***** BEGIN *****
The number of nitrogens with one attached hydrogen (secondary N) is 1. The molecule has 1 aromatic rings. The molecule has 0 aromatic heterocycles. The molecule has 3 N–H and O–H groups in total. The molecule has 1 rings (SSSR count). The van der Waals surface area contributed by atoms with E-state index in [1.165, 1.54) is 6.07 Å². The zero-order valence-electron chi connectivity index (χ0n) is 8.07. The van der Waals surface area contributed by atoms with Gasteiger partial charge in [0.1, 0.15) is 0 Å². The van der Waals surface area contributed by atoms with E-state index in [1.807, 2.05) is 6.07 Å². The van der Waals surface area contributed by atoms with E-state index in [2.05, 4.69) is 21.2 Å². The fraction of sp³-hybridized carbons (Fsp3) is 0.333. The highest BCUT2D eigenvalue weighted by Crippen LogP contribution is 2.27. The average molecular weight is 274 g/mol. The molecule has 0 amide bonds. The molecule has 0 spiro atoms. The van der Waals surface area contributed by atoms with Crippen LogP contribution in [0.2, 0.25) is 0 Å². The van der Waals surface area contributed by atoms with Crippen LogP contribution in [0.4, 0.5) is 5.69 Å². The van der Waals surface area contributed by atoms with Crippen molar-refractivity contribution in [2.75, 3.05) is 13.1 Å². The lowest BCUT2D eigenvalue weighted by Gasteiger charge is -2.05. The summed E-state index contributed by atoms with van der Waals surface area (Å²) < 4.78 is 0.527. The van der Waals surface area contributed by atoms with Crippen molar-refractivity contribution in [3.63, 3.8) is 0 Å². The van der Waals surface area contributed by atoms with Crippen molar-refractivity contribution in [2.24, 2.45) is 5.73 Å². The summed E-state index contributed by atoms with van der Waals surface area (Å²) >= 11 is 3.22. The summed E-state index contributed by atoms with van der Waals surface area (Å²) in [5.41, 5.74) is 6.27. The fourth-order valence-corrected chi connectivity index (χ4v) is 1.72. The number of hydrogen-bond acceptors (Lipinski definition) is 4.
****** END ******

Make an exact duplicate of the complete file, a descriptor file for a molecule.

The number of nitrogens with one attached hydrogen (secondary N) is 1. The molecule has 1 aromatic rings. The molecule has 0 aromatic heterocycles. The molecule has 3 N–H and O–H groups in total. The molecule has 1 rings (SSSR count). The van der Waals surface area contributed by atoms with E-state index in [1.165, 1.54) is 6.07 Å². The zero-order valence-electron chi connectivity index (χ0n) is 8.07. The van der Waals surface area contributed by atoms with Gasteiger partial charge in [0.1, 0.15) is 0 Å². The van der Waals surface area contributed by atoms with E-state index in [1.807, 2.05) is 6.07 Å². The van der Waals surface area contributed by atoms with E-state index in [2.05, 4.69) is 21.2 Å². The fraction of sp³-hybridized carbons (Fsp3) is 0.333. The highest BCUT2D eigenvalue weighted by Crippen LogP contribution is 2.27. The average molecular weight is 274 g/mol. The molecule has 0 amide bonds. The molecule has 0 spiro atoms. The van der Waals surface area contributed by atoms with Crippen LogP contribution in [0.2, 0.25) is 0 Å². The van der Waals surface area contributed by atoms with Crippen LogP contribution in [0.4, 0.5) is 5.69 Å². The van der Waals surface area contributed by atoms with Crippen molar-refractivity contribution in [2.75, 3.05) is 13.1 Å². The lowest BCUT2D eigenvalue weighted by Gasteiger charge is -2.05. The summed E-state index contributed by atoms with van der Waals surface area (Å²) < 4.78 is 0.527. The van der Waals surface area contributed by atoms with Crippen molar-refractivity contribution in [3.63, 3.8) is 0 Å². The van der Waals surface area contributed by atoms with Crippen molar-refractivity contribution in [2.24, 2.45) is 5.73 Å². The summed E-state index contributed by atoms with van der Waals surface area (Å²) >= 11 is 3.22. The summed E-state index contributed by atoms with van der Waals surface area (Å²) in [5.41, 5.74) is 6.27. The fourth-order valence-corrected chi connectivity index (χ4v) is 1.72. The number of hydrogen-bond acceptors (Lipinski definition) is 4.